How Much Will Kids' Mental Health Care Cost Under Trumpcare? It Won't Be Cheap

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The emotional and mental wellbeing of children is just as important as their physical wellbeing. One in five children between the ages of 13 and 18 have, or will have, a serious mental illness, according to the National Alliance on Mental Illness. Because of this, it is important that parents find their children the necessary mental health care treatments to take care of them. But this can often be costly. While it might be a little unclear how much kids' mental health care will cost under Trumpcare, it is clear that Trumpcare (formally known as the American Health Care Act or AHCA) will drive up insurance premiums for some parents, making that care even more expensive or entirely unaffordable.

When House representatives made the decision to pass the American Health Care Act, they essentially voted in favor of making it harder for parents and their kids to obtain essential health benefits. If the AHCA manages to make it past the Senate in its current form as well, states would be able to obtain waivers which will exempt insurers from providing all guaranteed essential health benefits under Obamacare, including mental health care. Under Obamacare, all plans must cover behavioral treatment or counseling and mental health inpatient services.

Under Trumpcare, if an insurance policy doesn't guarantee mental health care, parents could be forced to pay out of pocket expenses for treatments and services — and that can get expensive, as studies have found that those with insurance don't seek out mental health treatment because of the cost.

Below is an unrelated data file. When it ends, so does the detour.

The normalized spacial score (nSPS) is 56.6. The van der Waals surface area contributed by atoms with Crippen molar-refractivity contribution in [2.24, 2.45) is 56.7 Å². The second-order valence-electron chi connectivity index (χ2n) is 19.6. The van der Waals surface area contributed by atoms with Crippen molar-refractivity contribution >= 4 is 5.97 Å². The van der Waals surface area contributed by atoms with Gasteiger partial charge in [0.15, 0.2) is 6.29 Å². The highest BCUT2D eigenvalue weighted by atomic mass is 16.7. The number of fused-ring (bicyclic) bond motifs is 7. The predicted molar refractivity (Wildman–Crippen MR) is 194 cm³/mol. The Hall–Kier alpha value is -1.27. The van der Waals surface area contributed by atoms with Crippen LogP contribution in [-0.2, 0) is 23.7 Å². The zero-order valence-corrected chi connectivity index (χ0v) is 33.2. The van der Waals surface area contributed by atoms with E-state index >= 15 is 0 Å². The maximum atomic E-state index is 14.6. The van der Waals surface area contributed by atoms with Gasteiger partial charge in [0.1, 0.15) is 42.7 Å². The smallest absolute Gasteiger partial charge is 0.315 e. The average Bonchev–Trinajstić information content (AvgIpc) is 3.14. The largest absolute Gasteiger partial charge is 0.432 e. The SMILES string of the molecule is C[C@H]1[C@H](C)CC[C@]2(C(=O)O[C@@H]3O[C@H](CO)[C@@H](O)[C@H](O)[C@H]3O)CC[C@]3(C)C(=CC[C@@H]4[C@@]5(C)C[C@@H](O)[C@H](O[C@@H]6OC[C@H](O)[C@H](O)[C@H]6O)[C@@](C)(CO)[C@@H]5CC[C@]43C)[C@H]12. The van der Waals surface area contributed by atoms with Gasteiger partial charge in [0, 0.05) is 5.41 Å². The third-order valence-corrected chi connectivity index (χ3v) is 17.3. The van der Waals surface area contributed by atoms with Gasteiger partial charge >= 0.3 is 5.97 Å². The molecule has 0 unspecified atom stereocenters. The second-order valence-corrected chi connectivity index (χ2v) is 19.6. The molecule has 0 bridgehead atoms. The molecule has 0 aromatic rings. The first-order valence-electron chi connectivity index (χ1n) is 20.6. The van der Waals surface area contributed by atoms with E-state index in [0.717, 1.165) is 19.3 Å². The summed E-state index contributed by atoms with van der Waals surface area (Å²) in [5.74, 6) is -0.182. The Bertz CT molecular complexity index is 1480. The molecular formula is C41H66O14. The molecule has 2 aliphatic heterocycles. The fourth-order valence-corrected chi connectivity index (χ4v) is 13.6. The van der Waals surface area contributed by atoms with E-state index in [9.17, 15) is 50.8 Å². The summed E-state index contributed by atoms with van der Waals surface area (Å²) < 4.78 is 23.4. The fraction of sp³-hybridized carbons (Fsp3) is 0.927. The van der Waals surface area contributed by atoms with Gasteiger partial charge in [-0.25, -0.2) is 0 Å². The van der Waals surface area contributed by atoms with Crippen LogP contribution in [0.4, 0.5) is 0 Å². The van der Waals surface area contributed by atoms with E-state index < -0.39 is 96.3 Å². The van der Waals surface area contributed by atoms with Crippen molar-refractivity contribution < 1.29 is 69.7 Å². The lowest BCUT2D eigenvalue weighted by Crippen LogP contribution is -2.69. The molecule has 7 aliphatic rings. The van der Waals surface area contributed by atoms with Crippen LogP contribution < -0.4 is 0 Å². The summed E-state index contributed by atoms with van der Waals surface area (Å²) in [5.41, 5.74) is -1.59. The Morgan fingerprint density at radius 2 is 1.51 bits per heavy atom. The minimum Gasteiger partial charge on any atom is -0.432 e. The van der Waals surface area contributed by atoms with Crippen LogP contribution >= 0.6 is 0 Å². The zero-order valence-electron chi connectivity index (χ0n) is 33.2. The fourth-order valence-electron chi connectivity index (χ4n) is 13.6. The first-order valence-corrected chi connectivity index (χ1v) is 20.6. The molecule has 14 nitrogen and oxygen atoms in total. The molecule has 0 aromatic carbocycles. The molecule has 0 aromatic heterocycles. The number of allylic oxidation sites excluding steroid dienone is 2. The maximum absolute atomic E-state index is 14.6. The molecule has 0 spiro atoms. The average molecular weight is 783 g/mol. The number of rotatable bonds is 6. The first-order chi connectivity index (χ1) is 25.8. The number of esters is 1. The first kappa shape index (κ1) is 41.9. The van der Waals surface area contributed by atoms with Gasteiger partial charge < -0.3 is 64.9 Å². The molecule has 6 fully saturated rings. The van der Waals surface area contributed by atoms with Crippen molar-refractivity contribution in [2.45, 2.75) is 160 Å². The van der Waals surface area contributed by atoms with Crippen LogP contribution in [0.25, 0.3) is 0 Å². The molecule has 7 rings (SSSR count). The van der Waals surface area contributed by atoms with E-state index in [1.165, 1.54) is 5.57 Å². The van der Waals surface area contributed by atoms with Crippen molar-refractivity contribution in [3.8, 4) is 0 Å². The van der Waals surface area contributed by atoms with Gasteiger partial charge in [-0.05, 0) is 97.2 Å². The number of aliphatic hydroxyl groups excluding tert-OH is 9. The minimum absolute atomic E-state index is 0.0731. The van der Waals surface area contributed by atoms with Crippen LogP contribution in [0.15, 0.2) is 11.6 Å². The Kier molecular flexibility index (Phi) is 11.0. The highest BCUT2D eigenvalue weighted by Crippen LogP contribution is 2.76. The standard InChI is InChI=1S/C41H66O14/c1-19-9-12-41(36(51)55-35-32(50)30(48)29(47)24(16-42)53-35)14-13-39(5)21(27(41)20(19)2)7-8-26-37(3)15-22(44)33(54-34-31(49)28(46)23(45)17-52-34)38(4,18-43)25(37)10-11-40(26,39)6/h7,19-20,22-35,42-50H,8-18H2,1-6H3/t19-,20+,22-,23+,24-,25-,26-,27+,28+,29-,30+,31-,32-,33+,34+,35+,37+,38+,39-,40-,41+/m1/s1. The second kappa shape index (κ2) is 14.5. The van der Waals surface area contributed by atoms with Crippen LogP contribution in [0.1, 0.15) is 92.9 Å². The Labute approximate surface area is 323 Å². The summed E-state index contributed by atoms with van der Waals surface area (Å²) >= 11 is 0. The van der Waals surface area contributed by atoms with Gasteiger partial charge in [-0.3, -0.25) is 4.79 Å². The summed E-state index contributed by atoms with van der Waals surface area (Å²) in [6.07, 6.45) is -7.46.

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Trumpcare will also limit the federal spending on Medicaid for low-income families, according to ABC News, and end Medicaid expansion. This is bad news, as Medicaid is the single largest payer for mental health services in the United States. Medicaid currently provides coverage to 27 million children under the age of 18. Children could ultimately see their health care cut by tens of billions of dollars over the course of 10 years, according to the Children's Hospital Association. With a limit on federal spending for the program and lack of expansion, this means that kids' in some states, especially those who come from lower-income families, could find themselves paying more for the services.

Exact totals are a bit muddy at the moment. Yet, looking at previous studies can paint a clearer picture as to how much children's mental health care might cost: In 2006, mental health care for children between the ages of 0-17 cost families an average of $1,931, according to the National Institute of Mental Health. In 2011, the average expenditure for a child with a mental health disorder was $2,465, with the majority of funding coming from Medicaid, according to a survey done by the Agency for Healthcare Research and Quality. In 2013, childhood mental health disorders cost society at large an estimated $247 billion a year in treatment, according to McClatchy.

In short, costs for kids' mental health care are growing and a potential passing of Trumpcare will only make these costs higher for families.